The overwhelming risk factor for mortality is obesity. All of the 22 nonobese patients since 2000, defined as BMI SDS <2.5, survived while only 47% of the obese individuals did. The obese individuals were 90% African-American, while only 27% of the non-obese were. Whereas 90% of the surviving obese individuals had type 2 diabetes, only 26% of the nonobese did.

What complications might you expect from the disease or treatment of the disease?

Among 71 reported cases from 2000 to 2010, renal failure occurred in ~1/3 with a case fatality of 68%; hemodialysis was most effective for survival. Four of 5 receiving hemodialysis survived while only 1 of 4 who received peritoneal dialysis did. Rhabdomyolysis occurred in 20%, with a 57% case fatality. Hyperthermia occurred in 17%, with a case fatality of 67%. Only 2 of the 7 individuals who had pancreatitis survived. Persistent hypernatremia was associated with progressive deterioration and multiple organ failure.

Multiple organ failure was associated with mortality in 18 of the 26 deaths and included renal failure in 15, persistent hypotension in 12, hyperthermia in 8, rhabdomyolysis in 8, pancreatitis in 5, and terminal arrhythmia/arrest in 11. The other eight fatalities were attributed to hypokalemia (3), pulmonary embolism (4), and cerebral edema (1).

How can HHS be prevented?

At least 50% of reported instances of HHS could have been prevented by appropriate clinical and laboratory evaluation in a physician’s office or emergency department where the youngster had been seen. These are also the most seriously ill youngsters.

Prevention of HHS requires that primary care and emergency physicians have a high index of suspicion for diabetes in seriously ill youngsters, particularly those who are obese, African-American, or with a family history of type 2 diabetes. Because all reported cases thus far are in youngsters with previously undiagnosed diabetes, early recognition and treatment of diabetes by routine testing of obese children and adolescents during school and sports examinations can be preventive.

VII. What's the evidence?

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Morales, A, Rosenbloom, AL. “Death caused by hyperglycemic hyperosmolar state at the onset of type 2 diabetes”. J Pediatr. vol. 144. 2004. pp. 270-3.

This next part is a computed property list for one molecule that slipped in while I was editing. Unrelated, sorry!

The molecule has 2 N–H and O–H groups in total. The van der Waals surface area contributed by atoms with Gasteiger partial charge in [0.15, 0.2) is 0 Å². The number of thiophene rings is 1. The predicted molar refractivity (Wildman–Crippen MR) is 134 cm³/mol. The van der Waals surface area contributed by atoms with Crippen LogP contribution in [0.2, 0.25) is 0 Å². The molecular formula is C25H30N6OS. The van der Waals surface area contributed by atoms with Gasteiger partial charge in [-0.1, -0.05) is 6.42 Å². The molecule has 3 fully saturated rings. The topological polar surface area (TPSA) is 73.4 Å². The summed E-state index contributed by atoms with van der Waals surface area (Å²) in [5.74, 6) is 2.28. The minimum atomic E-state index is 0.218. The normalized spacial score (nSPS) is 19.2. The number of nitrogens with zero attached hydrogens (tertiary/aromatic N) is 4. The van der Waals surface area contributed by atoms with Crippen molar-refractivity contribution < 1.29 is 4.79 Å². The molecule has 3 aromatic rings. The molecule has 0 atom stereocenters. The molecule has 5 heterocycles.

Fourtner, SH, Weinzimer, SA, Katz, LEL. “Hyperglycemic hyperosmolar nonketotic syndrome in children with type 2 diabetes”. Pediatric Diabetes. vol. 6. 2005. pp. 129-135.

Carchman, RM, Dechert-Zeger, M, Calikoglu, AS, Harris, BD. “A new challenge in pediatric obesity: Pediatric hyperglycemic hyperosmolar syndrome”. Pediatr Crit Care Med. vol. 6. 2005. pp. 20-4.

Cochran, JB, Walters, S, Losek, JD. “Pediatric hyperglycemic hyperosmolar syndrome: diagnostic difficulties and high mortality rate”. Am J Emerg Med. vol. 24. 2006. pp. 297-301.

Canarie, MF, Bogue, CW, Banasiak, KJ, Weinzimer, SA, Tamborlane, WV. “Decompensated hyperglycemic hyperosmolarity without significant ketoacidosis in the adolescent and young adult population”. J Pediatr Endocrinol Metab. vol. 20. 2007. pp. 1115-24.

Rosenbloom, AL. “Hyperglycemic hyperosmolar state: an emerging pediatric problem”. J Pediatr. vol. 156. 2010. pp. 180-4.

Zeitler, P, Glaser, N, Haqq, A, Rosenbloom, AL. “Hyperglycemic hyperosmolar syndrome in children; pathophysiologic considerations and suggested Guidelines for treatment”. J Pediatr. vol. 158. 2011. pp. 9-14.

Wolfsdorf, JI, Allgrove, J, Craig, M, Edge, J. “Hyperglycemic crises in pediatric patients with diabetes: a consensus statement from the International Society for Pediatric and Adolescent Diabetes”. Pediatric Diabetes Suppl. vol. 20. 2014. pp. 154-179.